The Unwelcome Guests

At first I wrote them off as a startling nuisance, like the random couple who barged into my apartment one Saturday. I heard the key fumbling in the lock, two voices in the hall. Before I could rise from the couch, we were face to face in my living room.

The dark thoughts started just as abruptly, sometime during my 32nd year. One moment I’m watching Friends, the next I’m chest-deep in self-loathing. That’s how it happened you know. Suddenly, inexplicably. I tried to take responsibility for them, but they flew in from the outside. How could they be mine to own?

 A quick flash of detestation, then poof! it’s gone. That’s how they rolled. Like a bird at the kitchen window, they stayed just long enough to be seen. I couldn’t tell if they were real or imagined. 

I analyzed them to bits, puzzled them back together. They never seemed to be about anything. That’s why I suspected Lamictal as their source. It was never a question, really. Life wasn’t all that rich, but it was getting richer. And that made me happy, in a momentary sort of way.

Before Labor Day, I’d begun writing for Metromix. It felt like seeing Chicago for the first time. 

 Also, I was hanging with a guy I knew was trouble, and I didn’t care. Because he made me laugh harder than anyone. There were long runs along the lakefront, “Sex and the City” dinners with Sue and Sarah. Saturday nights at the Green Mill jazz club. Life had become suspended in a tenuous state of grace. Things were good, but would they last? It didn’t feel like it, but who was I to say? 

 The thoughts never posed a real threat, only begged to be seen. They seemed rooted more in anxiety than anything, and I batted them away like a pesky fly. For a long time, that sufficed.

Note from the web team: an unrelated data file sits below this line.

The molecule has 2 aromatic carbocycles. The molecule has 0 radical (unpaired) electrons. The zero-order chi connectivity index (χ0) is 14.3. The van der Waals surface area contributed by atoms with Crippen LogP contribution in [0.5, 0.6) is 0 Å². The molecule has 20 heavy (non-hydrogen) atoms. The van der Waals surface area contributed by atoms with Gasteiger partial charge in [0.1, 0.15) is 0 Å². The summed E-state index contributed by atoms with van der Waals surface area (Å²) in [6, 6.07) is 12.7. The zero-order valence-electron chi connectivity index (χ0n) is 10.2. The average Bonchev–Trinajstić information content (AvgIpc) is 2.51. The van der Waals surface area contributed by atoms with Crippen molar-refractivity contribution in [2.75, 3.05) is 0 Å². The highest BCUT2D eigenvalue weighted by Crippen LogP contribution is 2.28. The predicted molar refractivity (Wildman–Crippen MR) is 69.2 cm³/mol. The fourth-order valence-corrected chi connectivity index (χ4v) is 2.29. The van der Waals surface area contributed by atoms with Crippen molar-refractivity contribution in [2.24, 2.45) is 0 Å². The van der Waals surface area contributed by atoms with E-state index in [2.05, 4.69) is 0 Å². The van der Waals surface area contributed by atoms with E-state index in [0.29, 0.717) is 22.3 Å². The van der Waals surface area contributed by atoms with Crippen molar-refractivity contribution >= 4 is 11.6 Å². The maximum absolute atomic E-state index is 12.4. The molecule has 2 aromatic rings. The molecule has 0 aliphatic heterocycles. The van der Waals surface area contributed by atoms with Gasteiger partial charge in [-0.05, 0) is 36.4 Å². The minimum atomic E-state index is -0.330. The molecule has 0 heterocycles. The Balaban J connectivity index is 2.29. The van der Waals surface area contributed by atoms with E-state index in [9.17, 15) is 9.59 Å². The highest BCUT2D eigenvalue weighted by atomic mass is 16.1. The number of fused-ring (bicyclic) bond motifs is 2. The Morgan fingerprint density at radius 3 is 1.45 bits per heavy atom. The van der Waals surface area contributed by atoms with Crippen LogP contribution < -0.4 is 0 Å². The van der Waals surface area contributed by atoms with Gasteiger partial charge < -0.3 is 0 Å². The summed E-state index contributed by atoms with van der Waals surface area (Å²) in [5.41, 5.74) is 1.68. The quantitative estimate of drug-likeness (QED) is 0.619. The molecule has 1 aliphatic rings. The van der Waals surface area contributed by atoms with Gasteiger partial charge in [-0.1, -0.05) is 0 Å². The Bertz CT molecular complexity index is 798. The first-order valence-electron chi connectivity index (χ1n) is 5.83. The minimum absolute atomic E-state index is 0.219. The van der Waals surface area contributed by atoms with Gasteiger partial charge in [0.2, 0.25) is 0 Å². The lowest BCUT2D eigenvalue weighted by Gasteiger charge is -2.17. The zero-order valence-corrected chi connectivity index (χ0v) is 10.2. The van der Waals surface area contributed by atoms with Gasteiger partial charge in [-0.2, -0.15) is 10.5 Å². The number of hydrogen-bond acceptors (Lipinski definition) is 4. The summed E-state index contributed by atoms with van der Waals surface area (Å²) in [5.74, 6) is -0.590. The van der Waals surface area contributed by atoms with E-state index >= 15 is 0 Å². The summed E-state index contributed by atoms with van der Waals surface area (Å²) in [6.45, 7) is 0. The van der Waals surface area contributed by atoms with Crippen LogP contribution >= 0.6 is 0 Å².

Until it didn’t. I don’t know what made me say, “enough.” The cumulative effect of them finally took its toll I guess. It got exhausting constantly reaffirming to myself that I wasn’t loathsome.

At some point I told myself I didn’t have to live like this, and by the end of 2003, I’d decided that I wasn’t going to. I emailed my neurologist at the time, a doctor in Chicago. I asked her if the drug could be sparking negative impulses in me. Because, as I told her, that’s the way it felt.

I don’t know what I expected her to say. I only know that what she did say wasn’t helpful. The dismissive tone of her message upset me most. Lamictal is a mood stabilizer, she said. It helps lift people’s moods, not the opposite. She suggested I see a psychologist. 

While I recognized that my doctor was trying to help, it also was abundantly clear that she had not heard me.

They call epilepsy “the invisible illness,” because its symptoms can be invisible to the eye. But I think it’s called that for another reason: Because there are times on this journey when you feel invisible, when you have to scream just to be heard. That afternoon, as I read her email, I felt invisible.

That’s when I decided. I would wait for an opening, however long it took. Then, I would go for it.